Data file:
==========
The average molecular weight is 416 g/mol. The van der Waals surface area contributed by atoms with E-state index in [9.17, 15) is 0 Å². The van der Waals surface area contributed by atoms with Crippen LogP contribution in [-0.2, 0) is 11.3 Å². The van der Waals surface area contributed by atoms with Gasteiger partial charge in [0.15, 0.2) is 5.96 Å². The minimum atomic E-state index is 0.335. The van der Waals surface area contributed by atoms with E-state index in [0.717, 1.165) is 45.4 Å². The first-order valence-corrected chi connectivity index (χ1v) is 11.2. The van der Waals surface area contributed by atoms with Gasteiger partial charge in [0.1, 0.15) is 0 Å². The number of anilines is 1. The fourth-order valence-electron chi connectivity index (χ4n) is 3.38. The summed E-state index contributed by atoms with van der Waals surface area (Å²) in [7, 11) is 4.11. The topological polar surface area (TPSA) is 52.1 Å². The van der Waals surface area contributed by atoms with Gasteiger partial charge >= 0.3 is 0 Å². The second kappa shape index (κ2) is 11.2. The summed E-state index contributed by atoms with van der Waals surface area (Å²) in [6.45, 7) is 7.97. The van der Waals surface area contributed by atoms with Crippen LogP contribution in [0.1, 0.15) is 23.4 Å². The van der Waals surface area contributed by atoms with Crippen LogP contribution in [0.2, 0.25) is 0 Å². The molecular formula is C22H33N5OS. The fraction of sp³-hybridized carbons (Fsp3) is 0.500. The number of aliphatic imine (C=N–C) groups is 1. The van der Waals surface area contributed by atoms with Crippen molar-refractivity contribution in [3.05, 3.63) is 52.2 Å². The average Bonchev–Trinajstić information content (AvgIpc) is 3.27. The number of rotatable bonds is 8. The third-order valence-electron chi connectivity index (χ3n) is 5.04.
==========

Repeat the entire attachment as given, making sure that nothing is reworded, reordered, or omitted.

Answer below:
The average molecular weight is 416 g/mol. The van der Waals surface area contributed by atoms with E-state index in [9.17, 15) is 0 Å². The van der Waals surface area contributed by atoms with Crippen LogP contribution in [-0.2, 0) is 11.3 Å². The van der Waals surface area contributed by atoms with Gasteiger partial charge in [0.15, 0.2) is 5.96 Å². The minimum atomic E-state index is 0.335. The van der Waals surface area contributed by atoms with E-state index in [0.717, 1.165) is 45.4 Å². The first-order valence-corrected chi connectivity index (χ1v) is 11.2. The van der Waals surface area contributed by atoms with Gasteiger partial charge in [0.1, 0.15) is 0 Å². The number of anilines is 1. The fourth-order valence-electron chi connectivity index (χ4n) is 3.38. The summed E-state index contributed by atoms with van der Waals surface area (Å²) in [7, 11) is 4.11. The topological polar surface area (TPSA) is 52.1 Å². The van der Waals surface area contributed by atoms with Gasteiger partial charge >= 0.3 is 0 Å². The second kappa shape index (κ2) is 11.2. The summed E-state index contributed by atoms with van der Waals surface area (Å²) in [6.45, 7) is 7.97. The van der Waals surface area contributed by atoms with Crippen LogP contribution in [0.1, 0.15) is 23.4 Å². The van der Waals surface area contributed by atoms with Crippen LogP contribution in [0.2, 0.25) is 0 Å². The molecular formula is C22H33N5OS. The fraction of sp³-hybridized carbons (Fsp3) is 0.500. The number of aliphatic imine (C=N–C) groups is 1. The van der Waals surface area contributed by atoms with Crippen molar-refractivity contribution in [3.05, 3.63) is 52.2 Å². The average Bonchev–Trinajstić information content (AvgIpc) is 3.27. The number of rotatable bonds is 8. The third-order valence-electron chi connectivity index (χ3n) is 5.04.